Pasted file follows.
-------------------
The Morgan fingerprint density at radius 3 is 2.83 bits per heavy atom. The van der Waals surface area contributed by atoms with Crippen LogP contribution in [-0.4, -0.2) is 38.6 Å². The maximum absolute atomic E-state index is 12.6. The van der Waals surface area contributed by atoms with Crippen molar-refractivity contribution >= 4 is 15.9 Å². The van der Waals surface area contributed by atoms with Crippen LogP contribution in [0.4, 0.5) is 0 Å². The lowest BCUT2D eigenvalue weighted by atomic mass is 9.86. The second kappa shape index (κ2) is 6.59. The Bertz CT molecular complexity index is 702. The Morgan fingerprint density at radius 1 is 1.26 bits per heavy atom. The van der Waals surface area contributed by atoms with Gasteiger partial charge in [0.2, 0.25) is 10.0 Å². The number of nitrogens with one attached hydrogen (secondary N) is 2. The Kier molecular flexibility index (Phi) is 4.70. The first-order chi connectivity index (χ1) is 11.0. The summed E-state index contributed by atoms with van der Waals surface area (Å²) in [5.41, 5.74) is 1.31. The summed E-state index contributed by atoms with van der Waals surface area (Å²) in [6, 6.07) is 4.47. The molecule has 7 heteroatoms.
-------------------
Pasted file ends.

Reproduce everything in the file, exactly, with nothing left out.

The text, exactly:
The Morgan fingerprint density at radius 3 is 2.83 bits per heavy atom. The van der Waals surface area contributed by atoms with Crippen LogP contribution in [-0.4, -0.2) is 38.6 Å². The maximum absolute atomic E-state index is 12.6. The van der Waals surface area contributed by atoms with Crippen molar-refractivity contribution >= 4 is 15.9 Å². The van der Waals surface area contributed by atoms with Crippen LogP contribution in [0.4, 0.5) is 0 Å². The lowest BCUT2D eigenvalue weighted by atomic mass is 9.86. The second kappa shape index (κ2) is 6.59. The Bertz CT molecular complexity index is 702. The Morgan fingerprint density at radius 1 is 1.26 bits per heavy atom. The van der Waals surface area contributed by atoms with Gasteiger partial charge in [0.2, 0.25) is 10.0 Å². The number of nitrogens with one attached hydrogen (secondary N) is 2. The Kier molecular flexibility index (Phi) is 4.70. The first-order chi connectivity index (χ1) is 11.0. The summed E-state index contributed by atoms with van der Waals surface area (Å²) in [5.41, 5.74) is 1.31. The summed E-state index contributed by atoms with van der Waals surface area (Å²) in [6, 6.07) is 4.47. The molecule has 7 heteroatoms.